Matt at the Movies: Star Trek Beyond
I was nervous from the moment the words "From the Director of The Fast and the Furious: Tokyo Drift" appeared on screen during the first trailer for the new Star Trek installment.
Especially when accompanied by shots of James T. Kirk (Chris Pine) jumping over things on motorcycles. With J.J. Abrams, who in my opinion did a great job of initially rebooting Trek and then a lousy job on Chapter Two, leaving to helm another space saga which shall not be named in a Trek post, the question was: who will be worthy to carry on the mantle, giving Trek fans the second movie they deserve? Justin Lin certainly would not have been my first choice, although it was refreshing to see, in light of recent calls to end Hollywood white-washing, that the job wasn't given to another white guy. Lin is certainly an accomplished action director, but it his sci-fi chops aren't quite there yet.
Beyond starts out well enough, with the crew of the Enterprise, and Kirk especially, at a crossroads. Two years of space travel have worn them down, and every day begins to look the same. When they dock at a state-of-the-art Federation spaceport called Yorktown, Kirk reveals to Commodore Paris (Shoreh Aghdashloo) that he has applied for the Vice Admiral position. Before she can give it to him, however, they have one last mission: to explore a nearby space nebulae where days earlier a ship went down with a mysterious distress call.
Because the Enterprise is the best navigational ship in the fleet, Kirk takes the mission, but not long after they enter the nebulae, the Enterprise is attacked by a swarm of ships that brings it down on a nearby planet and scatters the crew, most of whom are captured and brought to a prisoner-of-war camp. It now becomes Kirk's responsibility, along with Spock (Zachary Quinto), Bones (Karl Urban), and Scotty (Simon Pegg), to rescue his crew and escape. The trio get a little help from an alien named Jaylah (Sofia Boutella), who was shipwrecked on the planet herself many years ago. The big baddie is an ugly dude named Krall, who, like all sci-fi villains, is bent on massive death and destruction. In Krall's case, he really has it in for the Federation,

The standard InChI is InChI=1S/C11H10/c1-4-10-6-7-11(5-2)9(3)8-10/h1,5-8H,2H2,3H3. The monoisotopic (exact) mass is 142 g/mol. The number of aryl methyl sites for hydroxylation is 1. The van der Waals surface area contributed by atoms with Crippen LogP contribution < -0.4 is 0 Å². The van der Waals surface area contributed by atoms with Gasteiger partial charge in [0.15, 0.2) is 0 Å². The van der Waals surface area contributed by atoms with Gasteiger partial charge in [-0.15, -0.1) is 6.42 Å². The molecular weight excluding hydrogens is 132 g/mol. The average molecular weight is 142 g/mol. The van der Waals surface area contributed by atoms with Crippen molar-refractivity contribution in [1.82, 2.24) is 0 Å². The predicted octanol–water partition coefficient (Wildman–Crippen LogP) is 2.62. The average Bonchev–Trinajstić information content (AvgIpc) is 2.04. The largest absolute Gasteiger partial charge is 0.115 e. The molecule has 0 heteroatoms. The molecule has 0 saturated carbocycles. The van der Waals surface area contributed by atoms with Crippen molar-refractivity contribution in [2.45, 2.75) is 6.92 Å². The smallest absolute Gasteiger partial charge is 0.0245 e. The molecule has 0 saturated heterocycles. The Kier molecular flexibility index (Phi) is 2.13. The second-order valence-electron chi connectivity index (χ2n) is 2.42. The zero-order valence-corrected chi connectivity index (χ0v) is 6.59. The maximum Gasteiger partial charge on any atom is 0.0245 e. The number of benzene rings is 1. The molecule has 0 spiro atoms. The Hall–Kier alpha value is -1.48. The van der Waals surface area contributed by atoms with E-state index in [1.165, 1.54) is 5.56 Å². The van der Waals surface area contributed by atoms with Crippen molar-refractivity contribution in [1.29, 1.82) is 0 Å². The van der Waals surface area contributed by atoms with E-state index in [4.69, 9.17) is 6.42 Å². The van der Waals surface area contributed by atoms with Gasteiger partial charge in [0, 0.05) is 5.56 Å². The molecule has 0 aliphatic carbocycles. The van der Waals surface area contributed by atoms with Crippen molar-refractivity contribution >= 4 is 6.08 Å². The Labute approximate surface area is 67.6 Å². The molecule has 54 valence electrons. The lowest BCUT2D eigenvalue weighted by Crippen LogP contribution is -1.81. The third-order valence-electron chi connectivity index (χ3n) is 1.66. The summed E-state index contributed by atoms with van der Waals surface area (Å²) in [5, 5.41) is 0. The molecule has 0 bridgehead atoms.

What starts out strong soon devolves into just another generic sci-fi action flick. Yes, Kirk does ride on a motorcycle for a significant portion of the climax. Lin is sticking to what he knows, I guess. Some promising subplots about key members of the crew thinking about going in different directions with their lives are given short shrift and resolve rather quickly. An incredibly stupid tactic involving rock music to destroy enemy ships is, well...incredibly stupid. And the worst part of all, the movie commits the high treason of action films, containing no less than three separate climax sequences. Just when you think it's over, it goes on.
What's missing from the last two Trek films is the philosophy and character development that made the show, and the earlier films, great. Team origin stories are always fun when done correctly, so the first 2009 reboot about a crew of disparate personalities learning how to work together was promising. Unfortunately, all of that is on little display here. This is just another good guys vs. bad guys storyline, and if you removed the Starfleet insignia from the uniforms, you probably could have kept the same plot.
However, in a summer beset by box office duds, Star Trek Beyond is still an above-average offering. It sits at 83% on Rotten Tomatoes, not bad for a third installment in an unwieldy franchise. It's certainly better than the less than 50% averages of other movies out right now. It's co-written by Simon Pegg, which means it keeps its sense of humor (mostly towards the beginning). It's still a fun ride, albeit one going a little too...well, you know.